Money, Money, Money

According to the Congressional Budget Office, the House bill is projected to cost $446 million between FY 2011–2016, but will ultimately cut $717 million from future budget deficits, mostly since USPTO fees will be reclassified from offsets to discretionary spending to offsetting receipts.

At 5:00 PM, the Senate will proceed to an Executive Session to consider Cal. #109 (Bernice Bouie Donald to be United States Circuit Judge for the 6th Circuit).  There will be 30 minutes of debate followed by a vote on the nomination.  Immediately following the judicial nomination vote, the Senate will proceed to a cloture vote on the Motion to Proceed to H.R. 1249 (Patent Reform Bill).

I’m sure you’ll be glued to C-SPAN.

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  1. “The House version creates a sequestered account for USPTO revenue in excess of appropriated funds, for use exclusively by the USPTO.”

    I disagree with your interpretation of the bill. The funds, if appropriated, may be exclusively used for the purposes set forth in the act. However, the decision of whether to appropriate the funds to the USPTO or elsewhere is solely at the discretion of the Appropriations committee.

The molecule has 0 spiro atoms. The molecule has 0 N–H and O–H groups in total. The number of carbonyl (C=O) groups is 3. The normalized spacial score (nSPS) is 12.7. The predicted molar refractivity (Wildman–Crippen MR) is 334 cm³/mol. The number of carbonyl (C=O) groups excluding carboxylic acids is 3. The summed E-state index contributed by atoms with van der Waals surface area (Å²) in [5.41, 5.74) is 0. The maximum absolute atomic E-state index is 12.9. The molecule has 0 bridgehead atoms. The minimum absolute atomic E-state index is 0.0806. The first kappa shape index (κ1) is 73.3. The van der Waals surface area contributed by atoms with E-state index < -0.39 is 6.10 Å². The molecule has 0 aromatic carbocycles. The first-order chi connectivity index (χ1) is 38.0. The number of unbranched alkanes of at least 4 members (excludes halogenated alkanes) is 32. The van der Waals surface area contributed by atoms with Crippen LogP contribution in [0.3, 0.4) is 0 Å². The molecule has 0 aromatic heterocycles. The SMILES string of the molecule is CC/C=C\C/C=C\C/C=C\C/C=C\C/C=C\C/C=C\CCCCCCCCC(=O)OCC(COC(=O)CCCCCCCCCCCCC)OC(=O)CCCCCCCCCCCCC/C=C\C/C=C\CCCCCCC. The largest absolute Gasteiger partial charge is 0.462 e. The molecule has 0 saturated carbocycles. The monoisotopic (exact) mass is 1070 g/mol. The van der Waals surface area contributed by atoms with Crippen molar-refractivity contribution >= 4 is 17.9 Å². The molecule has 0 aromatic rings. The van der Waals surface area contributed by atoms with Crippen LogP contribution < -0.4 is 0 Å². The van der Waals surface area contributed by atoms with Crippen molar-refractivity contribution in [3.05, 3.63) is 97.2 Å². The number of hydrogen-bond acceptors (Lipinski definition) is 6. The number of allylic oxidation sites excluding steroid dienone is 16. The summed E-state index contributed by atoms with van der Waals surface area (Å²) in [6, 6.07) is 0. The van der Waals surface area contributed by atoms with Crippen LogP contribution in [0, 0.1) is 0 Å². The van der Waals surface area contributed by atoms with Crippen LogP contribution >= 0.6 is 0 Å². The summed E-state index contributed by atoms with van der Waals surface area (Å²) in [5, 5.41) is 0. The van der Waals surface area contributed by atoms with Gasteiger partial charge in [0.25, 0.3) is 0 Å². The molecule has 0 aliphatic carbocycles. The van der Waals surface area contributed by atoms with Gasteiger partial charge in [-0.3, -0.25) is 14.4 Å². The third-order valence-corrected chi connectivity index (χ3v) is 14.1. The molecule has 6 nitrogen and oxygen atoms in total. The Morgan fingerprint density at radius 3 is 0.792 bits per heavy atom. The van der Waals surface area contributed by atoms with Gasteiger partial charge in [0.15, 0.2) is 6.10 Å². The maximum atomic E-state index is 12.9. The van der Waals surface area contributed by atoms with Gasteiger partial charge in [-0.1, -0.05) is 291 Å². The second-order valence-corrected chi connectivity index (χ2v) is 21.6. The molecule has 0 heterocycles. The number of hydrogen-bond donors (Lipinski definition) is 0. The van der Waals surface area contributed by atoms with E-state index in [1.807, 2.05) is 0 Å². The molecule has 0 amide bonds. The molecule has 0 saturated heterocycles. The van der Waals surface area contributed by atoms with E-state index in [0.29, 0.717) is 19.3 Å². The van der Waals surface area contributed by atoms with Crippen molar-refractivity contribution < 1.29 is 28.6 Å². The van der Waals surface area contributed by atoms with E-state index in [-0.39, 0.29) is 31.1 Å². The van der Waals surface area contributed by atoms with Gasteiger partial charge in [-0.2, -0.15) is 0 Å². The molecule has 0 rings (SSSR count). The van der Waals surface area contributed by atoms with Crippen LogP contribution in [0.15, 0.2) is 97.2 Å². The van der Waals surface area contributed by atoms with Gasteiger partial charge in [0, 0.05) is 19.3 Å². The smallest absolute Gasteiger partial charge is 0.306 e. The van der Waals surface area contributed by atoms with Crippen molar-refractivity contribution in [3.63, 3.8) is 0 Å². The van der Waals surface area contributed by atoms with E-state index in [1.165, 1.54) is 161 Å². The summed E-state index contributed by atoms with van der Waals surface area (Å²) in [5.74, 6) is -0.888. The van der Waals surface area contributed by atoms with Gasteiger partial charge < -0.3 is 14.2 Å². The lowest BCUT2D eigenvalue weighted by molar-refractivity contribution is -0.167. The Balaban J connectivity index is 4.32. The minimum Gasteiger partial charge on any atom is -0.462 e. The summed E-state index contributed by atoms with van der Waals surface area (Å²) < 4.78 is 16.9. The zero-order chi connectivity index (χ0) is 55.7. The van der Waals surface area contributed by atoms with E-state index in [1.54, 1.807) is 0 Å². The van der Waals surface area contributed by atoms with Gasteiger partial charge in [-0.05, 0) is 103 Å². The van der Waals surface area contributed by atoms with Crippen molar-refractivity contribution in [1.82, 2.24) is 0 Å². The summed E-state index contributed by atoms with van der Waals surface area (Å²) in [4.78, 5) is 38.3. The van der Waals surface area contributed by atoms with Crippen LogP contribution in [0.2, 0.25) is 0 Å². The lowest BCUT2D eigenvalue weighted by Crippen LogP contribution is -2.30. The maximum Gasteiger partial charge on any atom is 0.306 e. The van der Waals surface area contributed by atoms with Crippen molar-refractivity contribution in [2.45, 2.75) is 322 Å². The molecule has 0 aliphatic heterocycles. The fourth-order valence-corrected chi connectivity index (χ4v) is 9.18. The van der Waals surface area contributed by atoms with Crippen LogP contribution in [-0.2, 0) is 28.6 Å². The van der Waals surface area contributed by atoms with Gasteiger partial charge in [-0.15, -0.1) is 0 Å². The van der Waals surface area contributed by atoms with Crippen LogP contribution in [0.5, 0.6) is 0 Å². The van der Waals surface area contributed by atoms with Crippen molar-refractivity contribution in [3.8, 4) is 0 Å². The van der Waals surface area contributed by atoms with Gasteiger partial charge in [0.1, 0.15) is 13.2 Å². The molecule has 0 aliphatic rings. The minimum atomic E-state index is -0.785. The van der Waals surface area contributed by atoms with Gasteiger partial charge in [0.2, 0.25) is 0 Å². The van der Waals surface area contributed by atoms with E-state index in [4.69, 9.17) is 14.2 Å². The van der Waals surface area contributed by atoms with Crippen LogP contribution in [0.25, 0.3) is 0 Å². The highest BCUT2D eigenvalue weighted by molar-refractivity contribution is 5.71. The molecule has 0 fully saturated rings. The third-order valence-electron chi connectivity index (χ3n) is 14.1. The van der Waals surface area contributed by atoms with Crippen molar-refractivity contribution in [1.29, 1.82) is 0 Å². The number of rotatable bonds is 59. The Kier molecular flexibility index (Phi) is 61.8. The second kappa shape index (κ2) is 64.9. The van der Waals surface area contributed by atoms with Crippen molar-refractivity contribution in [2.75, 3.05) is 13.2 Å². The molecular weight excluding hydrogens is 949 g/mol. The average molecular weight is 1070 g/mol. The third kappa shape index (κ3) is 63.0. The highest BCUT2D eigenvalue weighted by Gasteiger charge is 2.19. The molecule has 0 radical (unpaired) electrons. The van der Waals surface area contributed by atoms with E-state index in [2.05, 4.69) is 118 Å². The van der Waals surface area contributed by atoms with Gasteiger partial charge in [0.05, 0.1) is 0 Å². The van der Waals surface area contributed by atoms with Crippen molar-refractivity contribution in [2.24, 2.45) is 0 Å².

2. “patent reform”

    Just because they call it “reform” doesn’t mean it is.

    The patent bill is nothing less than another monumental federal giveaway for banks, huge multinationals, and China and an off shoring job killing nightmare for America. Even the leading patent expert in China has stated the bill will help them steal our inventions. Who are the supporters of this bill working for??

    Patent reform is a fraud on America. This bill will not do what they claim it will. What it will do is help large multinational corporations maintain their monopolies by robbing and killing their small entity and startup competitors (so it will do exactly what the large multinationals paid for) and with them the jobs they would have created. The bill will make it harder and more expensive for small firms to get and enforce their patents. Without patents we cant get funded. Yet small entities create the lion’s share of new jobs. According to recent studies by the Kauffman Foundation and economists at the U.S. Census Bureau, “startups aren’t everything when it comes to job growth. They’re the only thing.” This bill is a wholesale slaughter of US jobs. Those wishing to help in the fight to defeat this bill should contact us as below.

    Small entities and inventors have been given far too little voice on this bill when one considers that they rely far more heavily on the patent system than do large firms who can control their markets by their size alone. The smaller the firm, the more they rely on patents -especially startups and individual inventors. Yet Congress has almost completely ignored the testimony of inventors. Congress tinkering with patent law while gagging inventors is like a surgeon operating before examining the patient.

    Please see for a different/opposing view on patent reform.